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Saturday, May 30, 2015

Surprisingly, Back in the High Desert

Just when I think I’m out, they pull me back in. Just when I think my head and heart have fully returned to Michigan, the Southwest borderland re-exerts its tug.

Last night it was a movie we’d seen before that I watched with new, Western-wise eyes. The opening shot was all it took. It looked like the road through Dos Cabezas to the Chiricahua Mountains – that ribbon of two-lane through golden grassland. The story was set in Wyoming, which set me to musing how many places in the West might look like Cochise County, Arizona. We watched on, caught up in the story, but I continued to eye background mountain ranges carefully.

Then it came – a sequence with Nicolas Cage driving the car, Dennis Hopper in the front passenger seat, and two other actors in the backseat: the luckless, unemployed veteran, the hired killer, the shady sheriff, and the sheriff’s wife. The car approaches a railroad crossing at high speed. Along comes a train. The driver, ordered to keep accelerating by the killer with a gun in his hand, swerves at the last minute, bumping and bouncing along parallel to the tracks and the speeding train before, overtaking it in a burst of speed, catapulting over the tracks in front of the train for a hard landing and getaway.

I come from a railroad family. Railroad safety was the gospel in our house. Scenes like this in movies always trouble me, as I think about impressionable young people seeing only excitement and not their own wrecked bodies. That’s my background.

But this time, watching the sequence, all I could think about was where it was being shot. It looked so much like Willcox, Arizona, that the make-believe of the story was suddenly secondary. There! The depot! But a big semitrailer truck strategically parked on Maley Street hide the WILLCOX sign at the end of the depot (now City Hall) from sight. And too soon the action moved to another location.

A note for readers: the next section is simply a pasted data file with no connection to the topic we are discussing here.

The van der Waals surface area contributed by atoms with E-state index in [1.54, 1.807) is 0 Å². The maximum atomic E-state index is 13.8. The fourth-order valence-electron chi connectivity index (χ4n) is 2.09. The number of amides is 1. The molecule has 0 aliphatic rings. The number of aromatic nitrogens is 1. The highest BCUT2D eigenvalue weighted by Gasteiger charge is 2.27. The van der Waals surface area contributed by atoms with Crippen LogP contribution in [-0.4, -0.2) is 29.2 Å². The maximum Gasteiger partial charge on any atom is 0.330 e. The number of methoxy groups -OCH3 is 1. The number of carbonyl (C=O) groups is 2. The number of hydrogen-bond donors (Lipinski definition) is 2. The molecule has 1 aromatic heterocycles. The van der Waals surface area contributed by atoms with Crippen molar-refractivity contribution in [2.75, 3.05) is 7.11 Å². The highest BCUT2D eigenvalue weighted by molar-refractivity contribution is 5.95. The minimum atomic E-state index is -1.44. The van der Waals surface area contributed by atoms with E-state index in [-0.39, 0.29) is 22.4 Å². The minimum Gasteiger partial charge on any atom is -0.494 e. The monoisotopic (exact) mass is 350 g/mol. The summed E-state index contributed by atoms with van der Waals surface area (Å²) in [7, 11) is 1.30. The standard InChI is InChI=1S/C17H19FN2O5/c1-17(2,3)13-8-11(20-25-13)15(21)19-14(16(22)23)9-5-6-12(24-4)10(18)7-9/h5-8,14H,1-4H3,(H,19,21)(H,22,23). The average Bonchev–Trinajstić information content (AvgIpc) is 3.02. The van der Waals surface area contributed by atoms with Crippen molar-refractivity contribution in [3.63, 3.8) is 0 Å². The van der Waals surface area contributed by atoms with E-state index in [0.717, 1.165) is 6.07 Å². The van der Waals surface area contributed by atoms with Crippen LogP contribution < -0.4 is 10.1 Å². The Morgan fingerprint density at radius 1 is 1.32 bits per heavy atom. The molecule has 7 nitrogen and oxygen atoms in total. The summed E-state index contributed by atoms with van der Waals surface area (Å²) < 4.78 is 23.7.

At the end of the movie, I wanted to see all the credits. Sure enough! Thanks to Willcox, Arizona! “I knew it!” I exclaimed in triumph. “I knew it was my little cow town!” Patiently, David searched back through the movie for the car-train sequence, and, like a pair of detectives carefully screening film from a surveillance camera, we watched it all again, frame by frame.

There! This scene I photographed after a rainstorm are in the movie! Even more exciting, in two different shots the twin peaks of Dos Cabezas can be clearly seen by anyone familiar with them and looking for them, as I certainly was. And finally, a local sign not hidden from camera view: Maid-Rite Feeds! The wonderful feed store east of the railroad tracks!

“Red Rock West” was made in the 1990s. The sculpture of Rex Allen was not yet in place in Railroad Park, but the park itself was recognizable, with its enormous trees, as was the block of old buildings facing the tracks. “Where’s Rodney’s?” we asked each other and were disappointed that while we could spot the tiny building in an out-of-focus background, the identifying sign was never visible. COMMERCIAL BUILDING on a corner was the only store sign we could see on the strip. But there! The sheriff’s office in the film had used the interior of one of the buildings, Railroad Park and its trees visible through the front windows!

All photographs above are mine, from our winter near Willcox. To take my tour through the ordinary little town (and to see Rodney and his place), click here. Below are some shots from early in the movie.

In the morning we returned once more to the opening sequence, certain now that it was not Wyoming and not WY 487 but my own beloved AZ 186. How could I have doubted for a moment? I took the shots of the opening scenes this morning but did not go all the way through to the car-train sequence. 

Opening shot: "Red Rock West"

Name that road!

Not its real name!

To see all the shots of old historic Willcox, you need to rent the movie, “Red Rock West.” (Roger Ebert loved it.) It will be an action-packed visit to my little cow town! And be sure to watch for the twin peaks of Dos Cabezas in the background.

Dos Cabezas, Willcox, Cochise County -- the movie made me "homesick."

Thursday, May 28, 2015

Is Self-Publishing For You? Sign up for my NMC workshop and find out